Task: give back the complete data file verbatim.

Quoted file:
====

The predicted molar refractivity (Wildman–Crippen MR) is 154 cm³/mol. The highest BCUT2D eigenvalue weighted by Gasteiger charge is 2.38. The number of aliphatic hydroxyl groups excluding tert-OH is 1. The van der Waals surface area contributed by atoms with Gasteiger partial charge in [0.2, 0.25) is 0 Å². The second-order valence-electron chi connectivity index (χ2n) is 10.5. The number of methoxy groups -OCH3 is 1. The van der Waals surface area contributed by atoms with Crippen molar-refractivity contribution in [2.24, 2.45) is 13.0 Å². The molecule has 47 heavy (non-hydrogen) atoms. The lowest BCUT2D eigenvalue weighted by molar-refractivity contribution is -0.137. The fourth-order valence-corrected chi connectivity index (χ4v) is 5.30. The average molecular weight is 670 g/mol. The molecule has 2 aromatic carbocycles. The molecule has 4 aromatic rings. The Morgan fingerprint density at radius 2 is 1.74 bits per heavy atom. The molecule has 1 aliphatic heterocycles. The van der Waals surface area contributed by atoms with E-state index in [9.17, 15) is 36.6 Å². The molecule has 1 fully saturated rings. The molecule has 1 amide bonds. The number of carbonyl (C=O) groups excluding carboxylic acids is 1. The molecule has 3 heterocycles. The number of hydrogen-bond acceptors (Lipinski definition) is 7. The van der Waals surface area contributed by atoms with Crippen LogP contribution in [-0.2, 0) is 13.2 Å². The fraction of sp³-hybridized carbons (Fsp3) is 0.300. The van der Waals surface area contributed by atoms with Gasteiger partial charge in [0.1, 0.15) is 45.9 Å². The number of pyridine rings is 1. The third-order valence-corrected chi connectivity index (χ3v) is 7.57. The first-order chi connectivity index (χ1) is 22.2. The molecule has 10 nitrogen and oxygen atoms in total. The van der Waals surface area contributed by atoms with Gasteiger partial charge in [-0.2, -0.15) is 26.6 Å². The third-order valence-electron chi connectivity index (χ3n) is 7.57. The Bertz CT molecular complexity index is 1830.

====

The predicted molar refractivity (Wildman–Crippen MR) is 154 cm³/mol. The highest BCUT2D eigenvalue weighted by Gasteiger charge is 2.38. The number of aliphatic hydroxyl groups excluding tert-OH is 1. The van der Waals surface area contributed by atoms with Gasteiger partial charge in [0.2, 0.25) is 0 Å². The second-order valence-electron chi connectivity index (χ2n) is 10.5. The number of methoxy groups -OCH3 is 1. The van der Waals surface area contributed by atoms with Crippen molar-refractivity contribution in [2.24, 2.45) is 13.0 Å². The molecule has 47 heavy (non-hydrogen) atoms. The lowest BCUT2D eigenvalue weighted by molar-refractivity contribution is -0.137. The fourth-order valence-corrected chi connectivity index (χ4v) is 5.30. The average molecular weight is 670 g/mol. The molecule has 2 aromatic carbocycles. The molecule has 4 aromatic rings. The Morgan fingerprint density at radius 2 is 1.74 bits per heavy atom. The molecule has 1 aliphatic heterocycles. The van der Waals surface area contributed by atoms with E-state index in [9.17, 15) is 36.6 Å². The molecule has 1 fully saturated rings. The molecule has 1 amide bonds. The number of carbonyl (C=O) groups excluding carboxylic acids is 1. The molecule has 3 heterocycles. The number of hydrogen-bond acceptors (Lipinski definition) is 7. The van der Waals surface area contributed by atoms with Crippen LogP contribution in [-0.2, 0) is 13.2 Å². The fraction of sp³-hybridized carbons (Fsp3) is 0.300. The van der Waals surface area contributed by atoms with Gasteiger partial charge in [0.1, 0.15) is 45.9 Å². The number of pyridine rings is 1. The third-order valence-corrected chi connectivity index (χ3v) is 7.57. The first-order chi connectivity index (χ1) is 22.2. The molecule has 10 nitrogen and oxygen atoms in total. The van der Waals surface area contributed by atoms with Gasteiger partial charge in [-0.2, -0.15) is 26.6 Å². The third-order valence-electron chi connectivity index (χ3n) is 7.57. The Bertz CT molecular complexity index is 1830.